The site navigation utilizes arrow, enter, escape, and space bar key commands. Left and right arrows move across top level links and expand / close menus in sub levels. Up and Down arrows will open main level menus and toggle through sub tier links. Enter and space open menus and escape closes them as well. Tab will move on to the next part of the site rather than go through menu items.

The Buzz

This Big Fungus Find Comes in Very Small Package





(Photo by Chad Merda)

Fungi can come in all shapes, colors and sizes, and while the big ones across the forest floor can be amazing to see, it's the teenie-tiny ones that can truly take your breath away.

That's exactly what happened when we stumbled upon an incredible find in the form of bird's nest fungus at Sugar Creek Preserve on Tuesday. 

"They are both peculiar and fascinating," said Juanita Armstrong-Ullberg, natural resources land manager for the Forest Preserve District. "The fun cup-like nests are so tiny, I almost did not see them. But when I bent down to get a closer look, I saw these little bird-like nests filled with 'eggs.'"

This fungus clearly is a tiny wonder.

A ruler helps put it all in perspective:

(Photo by Chad Merda)

The cup, or bird's nest in this case, is the fruiting body of the plant and the "eggs" are filled with spores.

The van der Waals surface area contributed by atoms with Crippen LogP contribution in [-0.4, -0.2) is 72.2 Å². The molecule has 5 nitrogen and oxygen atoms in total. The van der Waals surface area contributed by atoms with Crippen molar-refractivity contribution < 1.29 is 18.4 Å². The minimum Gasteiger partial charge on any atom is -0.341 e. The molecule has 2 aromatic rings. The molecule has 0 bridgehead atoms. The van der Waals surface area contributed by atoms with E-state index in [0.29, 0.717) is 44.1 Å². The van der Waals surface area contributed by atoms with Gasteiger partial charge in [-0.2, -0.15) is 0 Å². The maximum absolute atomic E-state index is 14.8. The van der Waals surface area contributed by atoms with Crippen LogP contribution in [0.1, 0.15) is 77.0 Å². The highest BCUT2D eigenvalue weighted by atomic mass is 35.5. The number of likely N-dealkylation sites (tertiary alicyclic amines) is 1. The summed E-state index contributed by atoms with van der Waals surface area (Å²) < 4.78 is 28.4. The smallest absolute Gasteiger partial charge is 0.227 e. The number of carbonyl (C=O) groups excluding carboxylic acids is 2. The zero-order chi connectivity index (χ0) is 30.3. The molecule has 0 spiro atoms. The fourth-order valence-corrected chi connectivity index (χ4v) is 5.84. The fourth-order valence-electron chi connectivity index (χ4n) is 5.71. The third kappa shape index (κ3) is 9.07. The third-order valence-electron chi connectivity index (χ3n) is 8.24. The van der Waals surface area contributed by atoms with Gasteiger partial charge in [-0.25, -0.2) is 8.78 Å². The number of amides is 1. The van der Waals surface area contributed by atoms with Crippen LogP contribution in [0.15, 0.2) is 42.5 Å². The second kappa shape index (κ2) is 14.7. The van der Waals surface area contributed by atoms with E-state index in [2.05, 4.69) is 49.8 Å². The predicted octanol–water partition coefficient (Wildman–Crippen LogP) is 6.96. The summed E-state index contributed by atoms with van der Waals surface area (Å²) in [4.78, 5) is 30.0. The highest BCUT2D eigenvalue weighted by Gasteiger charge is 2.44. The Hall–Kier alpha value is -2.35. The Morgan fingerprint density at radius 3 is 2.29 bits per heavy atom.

The nest plays a crucial role in dispersing the spores. The force of raindrops falling into what's commonly referred to as a splash cup can shoot the eggs into the air with great force, dispersing them as far as four feet away from the nest.  

Spores are then released from the eggs and eventually more fruiting bodies are produced.

This fungus is yet another example of why it's best to slow down and take in what you're seeing on the trails. Otherwise, you could miss some incredible sights right under your feet.

Think Twice Before Your Next Sip and Skip the Straw Instead

2/19/2019

Next time you order a drink from a restaurant, think twice before you unwrap the straw. Americans use millions of straws a day, and many of them end up as litter, eventually making their way into ours lakes and rivers. National Skip the Straw Day, held every February, aims to change that. 

Read More


Creature Feature: The Wacky Woodcock

2/19/2019

The American woodcock is related to the sandpiper, but you wouldn't know it based on its behavior. Woodcocks are known for their unusual antics, including elaborate and sometimes noisy "sky dances" and a weird walk to help them find food.

Read More


Skip the Stink: How to Keep Stink Bugs at Bay

2/15/2019

Winter is stink bug season, at least indoors. If you are finding these bugs around your house, don't squish them or step on them unless you're prepared for their noxious odor. Instead, your best bet is to prevent them from getting inside your house in the first place.

Read More


The Citizen Newsletter

Sign up for our newsletter for the latest updates